Shares in Northern Rock fell by more than 25% on Tuesday, before recovering to stand 7% down, as uncertainty about whether it would be bought continued.
More bids for Northern Rock are thought to be expected soon
Its shares cost £12 each in February but have fallen steeply this week - to close at 97 pence on Tuesday.
The bank has said offers from suitors were below Friday's closing price.
Meanwhile the BBC has learned that US buyout firm JC Flowers submitted an offer that included an offer to Rock shareholders at a "nominal value".
Trading in Northern Rock shares was briefly halted on Tuesday.
The Bank of England has lent it more than £24bn in emergency funding, a move defended by Chancellor Alistair Darling in the Commons on Monday.
Both the Conservatives and the Liberal Democrats have criticised the loans.
Mr Darling had told the Commons in a statement that the loan move was "right" to give the bank time to assess its "strategic options".
In addition, the government has pledged to guarantee the £16bn worth of savings deposits held by Northern Rock customers.
Those who have so far submitted proposals for Northern Rock include a consortium led by Sir Richard Branson's Virgin and another fornted by private equity group Cerberus.
Northern Rock, which has around 6,000 staff, has said it expects to receive further expressions of interest over the "next few days".
But the company has said the proposals received so far from potential investors were "materially below" the stricken bank's share price.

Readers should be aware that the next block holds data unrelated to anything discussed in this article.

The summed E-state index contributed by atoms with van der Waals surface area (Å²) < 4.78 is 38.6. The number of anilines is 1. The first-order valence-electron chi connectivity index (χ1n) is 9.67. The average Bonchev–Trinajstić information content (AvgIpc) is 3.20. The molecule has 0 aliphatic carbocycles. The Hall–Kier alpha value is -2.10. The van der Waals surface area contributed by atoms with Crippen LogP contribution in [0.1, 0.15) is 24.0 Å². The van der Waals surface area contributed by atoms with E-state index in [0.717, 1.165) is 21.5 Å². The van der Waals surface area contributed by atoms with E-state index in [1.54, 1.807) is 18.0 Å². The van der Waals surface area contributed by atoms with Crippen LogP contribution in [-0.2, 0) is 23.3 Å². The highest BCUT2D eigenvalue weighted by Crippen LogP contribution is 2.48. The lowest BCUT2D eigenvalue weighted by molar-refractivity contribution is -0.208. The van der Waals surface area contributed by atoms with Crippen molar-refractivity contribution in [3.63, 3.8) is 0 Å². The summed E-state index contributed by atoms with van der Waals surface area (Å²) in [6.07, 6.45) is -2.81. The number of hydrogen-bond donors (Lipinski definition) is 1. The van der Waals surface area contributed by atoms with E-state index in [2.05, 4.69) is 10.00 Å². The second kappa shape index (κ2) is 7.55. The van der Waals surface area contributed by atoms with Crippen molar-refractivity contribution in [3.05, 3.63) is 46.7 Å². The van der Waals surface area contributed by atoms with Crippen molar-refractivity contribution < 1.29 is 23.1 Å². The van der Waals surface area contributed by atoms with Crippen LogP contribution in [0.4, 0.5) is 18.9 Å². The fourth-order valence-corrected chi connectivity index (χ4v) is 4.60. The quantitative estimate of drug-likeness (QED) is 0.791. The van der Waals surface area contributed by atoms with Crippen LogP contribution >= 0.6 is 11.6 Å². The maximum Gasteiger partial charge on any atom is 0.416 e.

Northern Rock was forced to seek emergency funding from the Bank of England in September after the jamming up of world credit markets wrecked its business model.
The government has a number of options when it comes to Northern Rock's future - it could let the bank go into receivership, seek a private buyer, or take it over itself.
Meanwhile, Northern Rock says it continues to be engaged in discussions with refinancing companies to explore refinancing "or reorganisation solutions for the company".
On Wednesday banking union Unite will launch a charter, designed to ensure its members are protected in any Northern Rock sell off.
The union represents 4,500 Northern Rock staff in the north-east of England.
Its deputy leader Graham Goddard said members were "worried at this stage about what's going to happen to the work, what's going to happen to the agreements, terms and conditions, pension arrangements and ultimately the jobs in the North East".
Meanwhile, former Conservative Chancellor, Kenneth Clarke, said the government had to make a decision on the bank's future in the next few days, with nationalisation a possibility.
"This is all going nowhere fast it seems to me and Alastair [Darling] has got to insist that the taxpayers' money is protected and is recovered as rapidly as possible and that narrows the options."